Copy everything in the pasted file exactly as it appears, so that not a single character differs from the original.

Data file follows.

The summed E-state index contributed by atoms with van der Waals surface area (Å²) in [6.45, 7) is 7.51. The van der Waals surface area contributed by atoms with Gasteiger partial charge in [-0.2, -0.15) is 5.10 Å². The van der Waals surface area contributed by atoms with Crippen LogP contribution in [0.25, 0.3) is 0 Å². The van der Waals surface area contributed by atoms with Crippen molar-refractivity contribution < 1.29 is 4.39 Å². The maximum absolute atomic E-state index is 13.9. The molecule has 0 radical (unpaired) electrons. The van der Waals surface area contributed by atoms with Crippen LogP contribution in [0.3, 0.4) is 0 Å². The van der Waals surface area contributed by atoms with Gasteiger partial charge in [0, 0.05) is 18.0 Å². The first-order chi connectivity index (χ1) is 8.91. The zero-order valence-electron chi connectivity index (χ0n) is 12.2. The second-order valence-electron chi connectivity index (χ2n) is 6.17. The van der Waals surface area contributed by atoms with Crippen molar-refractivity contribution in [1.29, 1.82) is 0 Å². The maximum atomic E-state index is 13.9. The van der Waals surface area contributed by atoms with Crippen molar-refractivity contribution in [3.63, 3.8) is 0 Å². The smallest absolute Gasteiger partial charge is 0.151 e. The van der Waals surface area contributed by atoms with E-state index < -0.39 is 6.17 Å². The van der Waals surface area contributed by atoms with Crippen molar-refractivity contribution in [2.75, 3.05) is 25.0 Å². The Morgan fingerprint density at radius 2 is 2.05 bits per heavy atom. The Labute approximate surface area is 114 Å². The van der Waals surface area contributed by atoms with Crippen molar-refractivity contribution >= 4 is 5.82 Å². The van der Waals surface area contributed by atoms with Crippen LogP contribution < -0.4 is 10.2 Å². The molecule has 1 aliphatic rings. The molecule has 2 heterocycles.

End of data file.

The summed E-state index contributed by atoms with van der Waals surface area (Å²) in [6.45, 7) is 7.51. The van der Waals surface area contributed by atoms with Gasteiger partial charge in [-0.2, -0.15) is 5.10 Å². The van der Waals surface area contributed by atoms with Crippen LogP contribution in [0.25, 0.3) is 0 Å². The van der Waals surface area contributed by atoms with Crippen molar-refractivity contribution < 1.29 is 4.39 Å². The maximum absolute atomic E-state index is 13.9. The molecule has 0 radical (unpaired) electrons. The van der Waals surface area contributed by atoms with Crippen LogP contribution in [0.3, 0.4) is 0 Å². The van der Waals surface area contributed by atoms with Gasteiger partial charge in [0, 0.05) is 18.0 Å². The first-order chi connectivity index (χ1) is 8.91. The zero-order valence-electron chi connectivity index (χ0n) is 12.2. The second-order valence-electron chi connectivity index (χ2n) is 6.17. The van der Waals surface area contributed by atoms with Crippen molar-refractivity contribution in [1.29, 1.82) is 0 Å². The maximum atomic E-state index is 13.9. The van der Waals surface area contributed by atoms with Crippen molar-refractivity contribution in [3.63, 3.8) is 0 Å². The smallest absolute Gasteiger partial charge is 0.151 e. The van der Waals surface area contributed by atoms with E-state index < -0.39 is 6.17 Å². The van der Waals surface area contributed by atoms with Crippen molar-refractivity contribution in [2.75, 3.05) is 25.0 Å². The Morgan fingerprint density at radius 2 is 2.05 bits per heavy atom. The Labute approximate surface area is 114 Å². The van der Waals surface area contributed by atoms with Crippen molar-refractivity contribution >= 4 is 5.82 Å². The van der Waals surface area contributed by atoms with Crippen LogP contribution < -0.4 is 10.2 Å². The molecule has 1 aliphatic rings. The molecule has 2 heterocycles.